READ THIS IF YOU HAVE KIDS!
A history of domestic violence between you and the other parent can affect the custody or visitation arrangement for your children. The law presumes that the parent who committed the domestic violence might not get custody and visitation unless he or she meets certain requirements. These may include completing a batterer's intervention or substance abuse treatment program. To find domestic violence, the law does not require the existence of a protective order or criminal charges. The divorce or custody judge may ask about domestic violence. If there has been domestic violence, you should talk with a lawyer about how this law will impact your case.
If you have been served with a complaint and summons, you need to prepare your response which is called an answer. You have 20 days to file an answer and serve the plaintiff (or their attorney if represented). If you do not answer, the other side can ask the court to default you.
You have 20 days from the date you were served with the complaint and summons to file your answer with the court and to serve the plaintiff (or their attorney if represented) with a copy of your answer and any other papers you file.
If you are a defendant who has been served in a foreign country, you have 40 days to file an answer from the date you were served with the complaint and summons. You also have 40 days to serve the plaintiff (or their attorney if represented) with a copy of your answer and any other papers you file.
You can use first class U.S. mail or hand delivery. Serve to the plaintiff's address or to their attorney if they have one representing them. You can also serve by a process server, but this is unnecessary and a lot more expensive. Fill out the certificate of service section at the end of the answer form stating when and how you served the plaintiff.
Read more information about serving the opposing party.
If you were properly served with the complaint and summons and don't answer, the plaintiff can ask the court to enter a default against you. The court will set a default hearing for the plaintiff and will not notify you. At the hearing, the court will hear only from the plaintiff. The court may issue a default judgment, giving the plaintiff what he/she asked for in the complaint. Read more about the default process.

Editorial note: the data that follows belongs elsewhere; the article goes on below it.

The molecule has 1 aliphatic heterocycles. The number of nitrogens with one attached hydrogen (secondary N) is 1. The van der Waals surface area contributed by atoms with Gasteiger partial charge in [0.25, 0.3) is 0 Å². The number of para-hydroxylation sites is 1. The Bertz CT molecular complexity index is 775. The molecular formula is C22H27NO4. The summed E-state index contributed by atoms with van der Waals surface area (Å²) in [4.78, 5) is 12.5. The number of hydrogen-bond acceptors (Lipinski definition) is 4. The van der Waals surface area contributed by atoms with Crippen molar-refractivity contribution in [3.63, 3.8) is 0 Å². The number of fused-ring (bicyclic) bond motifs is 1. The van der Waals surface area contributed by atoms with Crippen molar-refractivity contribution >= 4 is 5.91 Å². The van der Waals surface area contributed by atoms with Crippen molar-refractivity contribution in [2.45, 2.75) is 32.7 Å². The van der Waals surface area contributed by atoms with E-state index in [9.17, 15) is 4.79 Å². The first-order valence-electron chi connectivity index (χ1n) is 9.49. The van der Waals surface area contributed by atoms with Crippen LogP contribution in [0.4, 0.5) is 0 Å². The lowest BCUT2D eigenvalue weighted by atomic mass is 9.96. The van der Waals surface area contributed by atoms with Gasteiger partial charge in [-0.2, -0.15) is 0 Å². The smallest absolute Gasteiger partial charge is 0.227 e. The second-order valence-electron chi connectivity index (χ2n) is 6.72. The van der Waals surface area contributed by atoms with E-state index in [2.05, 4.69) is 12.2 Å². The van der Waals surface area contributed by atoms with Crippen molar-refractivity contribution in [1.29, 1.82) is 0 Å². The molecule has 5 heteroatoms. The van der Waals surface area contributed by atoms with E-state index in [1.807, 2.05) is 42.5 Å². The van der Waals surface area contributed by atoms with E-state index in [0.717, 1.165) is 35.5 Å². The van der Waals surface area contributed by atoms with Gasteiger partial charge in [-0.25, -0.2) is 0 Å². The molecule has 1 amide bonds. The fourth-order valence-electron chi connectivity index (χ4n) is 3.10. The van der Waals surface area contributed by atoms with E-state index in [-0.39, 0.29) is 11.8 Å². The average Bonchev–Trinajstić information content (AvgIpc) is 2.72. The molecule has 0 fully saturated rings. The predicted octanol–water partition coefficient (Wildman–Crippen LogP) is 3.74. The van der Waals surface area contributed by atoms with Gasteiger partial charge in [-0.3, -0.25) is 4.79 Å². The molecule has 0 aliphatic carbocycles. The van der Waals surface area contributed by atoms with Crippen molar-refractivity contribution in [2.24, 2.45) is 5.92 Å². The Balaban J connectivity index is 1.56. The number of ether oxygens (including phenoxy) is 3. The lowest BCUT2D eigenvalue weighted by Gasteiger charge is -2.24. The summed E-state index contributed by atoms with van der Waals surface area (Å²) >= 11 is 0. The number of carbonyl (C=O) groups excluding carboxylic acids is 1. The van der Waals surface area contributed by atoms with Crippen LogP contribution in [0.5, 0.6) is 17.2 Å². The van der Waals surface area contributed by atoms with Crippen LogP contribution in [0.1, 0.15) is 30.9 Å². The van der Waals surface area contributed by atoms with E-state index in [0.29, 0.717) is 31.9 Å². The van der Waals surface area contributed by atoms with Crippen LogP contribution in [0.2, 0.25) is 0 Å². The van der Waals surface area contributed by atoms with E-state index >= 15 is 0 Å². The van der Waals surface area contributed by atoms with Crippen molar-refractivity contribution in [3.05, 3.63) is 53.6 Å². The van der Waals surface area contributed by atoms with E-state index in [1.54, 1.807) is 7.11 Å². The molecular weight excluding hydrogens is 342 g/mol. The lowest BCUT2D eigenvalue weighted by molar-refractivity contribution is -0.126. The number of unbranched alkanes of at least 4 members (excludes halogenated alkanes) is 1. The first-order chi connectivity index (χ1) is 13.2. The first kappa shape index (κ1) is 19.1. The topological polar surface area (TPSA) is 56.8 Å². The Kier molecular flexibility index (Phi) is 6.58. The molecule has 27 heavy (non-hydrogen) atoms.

There are different forms and instructions depending on your situation. There may also be classes in your community that teach how to prepare the answer to the complaint.
To answer a custody complaint between unmarried parents:
To answer a divorce complaint:
It depends on how much past the deadline it is and what has happened in the case.
If the court has not entered a default against you, you can file a motion asking the court to accept a late answer. See the motion section to understand the motion process and to find the generic motion packet. You can file your answer with the motion.
If the court has entered the default or set a hearing for the default but has not entered a default judgment, you can ask the court to set aside the default and accept a late answer by filing:
Please read the information about serving the opposing party.
If the court finds good cause and grants your motion, the case will move forward with both parties having the opportunity to participate.
If the court has entered a default judgment against you, within one year the defendant may submit a Motion to Set Aside Default Judgment along with an affidavit and proposed order. The motion should explain why the court should set aside the default judgment, stating the specific reasons according to Civil Rule 60(b). Please see the motion section for more information on filing motions. If the court sets aside the default judgment, the court may allow you to file an answer.
| Rev. 4 January 2012
© Alaska Court System
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